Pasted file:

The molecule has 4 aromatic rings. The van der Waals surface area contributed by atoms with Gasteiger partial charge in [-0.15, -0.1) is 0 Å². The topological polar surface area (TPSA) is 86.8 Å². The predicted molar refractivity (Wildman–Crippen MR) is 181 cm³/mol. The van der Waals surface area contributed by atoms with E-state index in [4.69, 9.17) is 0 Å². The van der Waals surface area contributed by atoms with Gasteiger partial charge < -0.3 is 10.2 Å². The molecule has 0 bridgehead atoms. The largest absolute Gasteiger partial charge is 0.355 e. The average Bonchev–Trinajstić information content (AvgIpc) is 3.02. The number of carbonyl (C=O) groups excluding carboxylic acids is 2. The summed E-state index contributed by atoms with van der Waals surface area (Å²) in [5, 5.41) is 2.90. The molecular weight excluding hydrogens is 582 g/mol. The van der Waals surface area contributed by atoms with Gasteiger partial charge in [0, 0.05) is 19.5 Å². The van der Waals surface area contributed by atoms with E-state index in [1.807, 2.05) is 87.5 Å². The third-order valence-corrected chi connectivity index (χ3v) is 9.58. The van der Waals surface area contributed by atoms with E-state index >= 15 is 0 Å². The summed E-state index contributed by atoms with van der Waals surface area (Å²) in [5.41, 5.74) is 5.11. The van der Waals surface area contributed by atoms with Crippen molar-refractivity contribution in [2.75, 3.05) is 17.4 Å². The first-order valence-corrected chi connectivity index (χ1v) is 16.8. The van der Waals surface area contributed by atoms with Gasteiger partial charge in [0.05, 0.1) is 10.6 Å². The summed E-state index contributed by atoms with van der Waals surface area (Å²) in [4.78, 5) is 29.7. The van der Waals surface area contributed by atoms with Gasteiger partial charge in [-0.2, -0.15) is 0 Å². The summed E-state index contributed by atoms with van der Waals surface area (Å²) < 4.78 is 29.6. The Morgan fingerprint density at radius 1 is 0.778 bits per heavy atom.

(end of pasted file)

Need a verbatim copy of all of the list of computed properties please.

The molecule has 4 aromatic rings. The van der Waals surface area contributed by atoms with Gasteiger partial charge in [-0.15, -0.1) is 0 Å². The topological polar surface area (TPSA) is 86.8 Å². The predicted molar refractivity (Wildman–Crippen MR) is 181 cm³/mol. The van der Waals surface area contributed by atoms with E-state index in [4.69, 9.17) is 0 Å². The van der Waals surface area contributed by atoms with Gasteiger partial charge < -0.3 is 10.2 Å². The molecule has 0 bridgehead atoms. The largest absolute Gasteiger partial charge is 0.355 e. The average Bonchev–Trinajstić information content (AvgIpc) is 3.02. The number of carbonyl (C=O) groups excluding carboxylic acids is 2. The summed E-state index contributed by atoms with van der Waals surface area (Å²) in [5, 5.41) is 2.90. The molecular weight excluding hydrogens is 582 g/mol. The van der Waals surface area contributed by atoms with Gasteiger partial charge in [0, 0.05) is 19.5 Å². The van der Waals surface area contributed by atoms with E-state index in [1.807, 2.05) is 87.5 Å². The third-order valence-corrected chi connectivity index (χ3v) is 9.58. The van der Waals surface area contributed by atoms with E-state index >= 15 is 0 Å². The summed E-state index contributed by atoms with van der Waals surface area (Å²) in [5.41, 5.74) is 5.11. The van der Waals surface area contributed by atoms with Crippen molar-refractivity contribution in [2.75, 3.05) is 17.4 Å². The first-order valence-corrected chi connectivity index (χ1v) is 16.8. The van der Waals surface area contributed by atoms with Gasteiger partial charge in [0.05, 0.1) is 10.6 Å². The summed E-state index contributed by atoms with van der Waals surface area (Å²) in [4.78, 5) is 29.7. The van der Waals surface area contributed by atoms with Gasteiger partial charge in [-0.2, -0.15) is 0 Å². The summed E-state index contributed by atoms with van der Waals surface area (Å²) < 4.78 is 29.6. The Morgan fingerprint density at radius 1 is 0.778 bits per heavy atom.